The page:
Thursday, May 23, 2013

Notes on C. S. Lewis and Science

As the 50th anniversary of Lewis's death is looming this November (the 22nd, to be exact), and because I'm writing a book on Lewis, C. S. Lewis in Crisis that I'll be finishing this October, I'm musing about an article on the three ways that Lewis faced off against scientific materialism that still resonate today. 
Undoubtedly writing on 1 of these 3 themes

Here they are 
  1. The first one is materialism. The basic question is this: Are we just material stuff, or are we something more? In Miracles, Lewis argued that naturalism is self-defeating, and consequently faced off against the scientific materialism of his day, which seems to be enjoying a sort of resurgence today. (Think Dawkins, Dennett, Pinker.)
  2. The second is meaninglessness, you know, Dawkins's "blind, pitiless indifference" and Weinberg's "pointless" universe: Why do human beings seek something transcendent, something (or Someone) beyond this world? Lewis maintains that we desire God more than anything we can find on earth.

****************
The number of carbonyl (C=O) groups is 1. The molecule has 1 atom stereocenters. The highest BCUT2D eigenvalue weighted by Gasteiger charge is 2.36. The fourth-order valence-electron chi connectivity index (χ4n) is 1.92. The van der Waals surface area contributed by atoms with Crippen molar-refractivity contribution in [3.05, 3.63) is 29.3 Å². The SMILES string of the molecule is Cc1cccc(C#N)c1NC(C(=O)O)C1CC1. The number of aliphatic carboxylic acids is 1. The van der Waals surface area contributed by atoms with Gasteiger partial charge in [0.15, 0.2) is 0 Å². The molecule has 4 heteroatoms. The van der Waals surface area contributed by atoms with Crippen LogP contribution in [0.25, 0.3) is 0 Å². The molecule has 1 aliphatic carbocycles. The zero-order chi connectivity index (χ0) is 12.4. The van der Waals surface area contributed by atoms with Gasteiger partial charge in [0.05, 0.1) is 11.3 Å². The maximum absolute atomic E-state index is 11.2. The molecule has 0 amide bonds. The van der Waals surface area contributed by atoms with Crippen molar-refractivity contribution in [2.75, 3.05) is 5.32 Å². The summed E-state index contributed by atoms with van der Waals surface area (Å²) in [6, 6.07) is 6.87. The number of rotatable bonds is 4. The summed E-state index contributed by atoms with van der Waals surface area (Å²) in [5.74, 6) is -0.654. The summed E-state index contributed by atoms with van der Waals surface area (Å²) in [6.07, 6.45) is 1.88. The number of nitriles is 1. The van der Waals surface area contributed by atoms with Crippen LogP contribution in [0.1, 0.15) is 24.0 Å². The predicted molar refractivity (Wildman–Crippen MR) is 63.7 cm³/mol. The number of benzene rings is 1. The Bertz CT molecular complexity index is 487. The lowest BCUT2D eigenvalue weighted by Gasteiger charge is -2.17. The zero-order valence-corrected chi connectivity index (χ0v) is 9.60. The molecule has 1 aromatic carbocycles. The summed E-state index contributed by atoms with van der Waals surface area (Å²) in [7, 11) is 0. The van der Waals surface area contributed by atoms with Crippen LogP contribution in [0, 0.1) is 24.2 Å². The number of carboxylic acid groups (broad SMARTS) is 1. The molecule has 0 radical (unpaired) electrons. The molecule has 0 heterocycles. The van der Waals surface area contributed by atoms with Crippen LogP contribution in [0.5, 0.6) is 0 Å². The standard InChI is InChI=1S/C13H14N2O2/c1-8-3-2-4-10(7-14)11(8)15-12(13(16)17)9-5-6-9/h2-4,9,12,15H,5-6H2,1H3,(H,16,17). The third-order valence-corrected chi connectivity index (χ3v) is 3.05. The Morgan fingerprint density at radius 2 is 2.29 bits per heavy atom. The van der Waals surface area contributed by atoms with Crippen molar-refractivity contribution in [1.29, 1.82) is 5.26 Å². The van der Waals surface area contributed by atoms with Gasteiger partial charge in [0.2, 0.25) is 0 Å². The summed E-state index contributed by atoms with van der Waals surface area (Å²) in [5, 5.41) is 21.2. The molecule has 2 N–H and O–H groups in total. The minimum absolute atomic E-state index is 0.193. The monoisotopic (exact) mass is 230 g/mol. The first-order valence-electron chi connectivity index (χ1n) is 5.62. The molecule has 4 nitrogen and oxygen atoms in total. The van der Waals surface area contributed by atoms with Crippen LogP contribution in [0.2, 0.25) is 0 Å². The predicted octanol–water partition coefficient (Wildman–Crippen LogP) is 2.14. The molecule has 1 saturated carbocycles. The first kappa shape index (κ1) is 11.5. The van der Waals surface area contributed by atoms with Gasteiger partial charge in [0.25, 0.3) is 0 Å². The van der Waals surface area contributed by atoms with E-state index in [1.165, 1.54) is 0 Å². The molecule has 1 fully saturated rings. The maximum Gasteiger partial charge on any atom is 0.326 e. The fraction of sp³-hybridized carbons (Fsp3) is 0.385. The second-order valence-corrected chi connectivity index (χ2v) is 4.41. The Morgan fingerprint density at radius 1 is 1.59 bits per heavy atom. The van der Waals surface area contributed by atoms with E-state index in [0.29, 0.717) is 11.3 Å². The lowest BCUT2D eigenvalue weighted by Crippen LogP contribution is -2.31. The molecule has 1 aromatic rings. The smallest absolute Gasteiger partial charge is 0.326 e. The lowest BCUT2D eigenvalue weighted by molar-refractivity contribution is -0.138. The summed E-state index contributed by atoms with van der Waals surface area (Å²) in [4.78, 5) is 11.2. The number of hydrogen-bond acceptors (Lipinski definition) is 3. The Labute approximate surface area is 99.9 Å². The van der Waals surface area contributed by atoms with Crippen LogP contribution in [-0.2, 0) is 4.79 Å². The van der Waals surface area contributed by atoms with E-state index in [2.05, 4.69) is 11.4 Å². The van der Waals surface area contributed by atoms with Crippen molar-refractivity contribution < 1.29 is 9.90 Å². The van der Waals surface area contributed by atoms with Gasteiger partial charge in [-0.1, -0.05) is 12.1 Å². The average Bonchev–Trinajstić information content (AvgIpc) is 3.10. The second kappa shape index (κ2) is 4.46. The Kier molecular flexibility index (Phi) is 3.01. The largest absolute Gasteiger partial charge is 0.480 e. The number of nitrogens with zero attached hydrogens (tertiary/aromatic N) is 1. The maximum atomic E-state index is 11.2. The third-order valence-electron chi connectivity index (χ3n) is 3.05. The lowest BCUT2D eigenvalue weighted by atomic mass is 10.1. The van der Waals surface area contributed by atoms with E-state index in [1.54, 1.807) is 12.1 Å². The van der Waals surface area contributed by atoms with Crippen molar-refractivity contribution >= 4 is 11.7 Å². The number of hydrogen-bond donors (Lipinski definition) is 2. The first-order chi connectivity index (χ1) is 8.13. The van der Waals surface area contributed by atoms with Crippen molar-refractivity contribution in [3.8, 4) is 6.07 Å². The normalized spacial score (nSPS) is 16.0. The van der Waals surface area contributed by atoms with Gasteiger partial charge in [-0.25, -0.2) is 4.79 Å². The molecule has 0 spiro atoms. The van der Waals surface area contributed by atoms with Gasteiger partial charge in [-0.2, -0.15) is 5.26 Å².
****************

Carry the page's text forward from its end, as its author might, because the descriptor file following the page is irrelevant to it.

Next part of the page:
3. The problem of anomie: Why do we have an innate sense of what’s right and wrong? This is Lewis’s argument from natural law and God as the Lawgiver. (Lewis presented this argument most forcefully in Mere Christianity.) Justin Barrett argues, from neuroscience--against others in his field--that this argument makes a great deal of sense in the ways our brains have evolved.
I have no interest in creating a hagiography of Lewis, but I would like to see in what ways his insight resonate, or need to be reworked, today.

Any comments?

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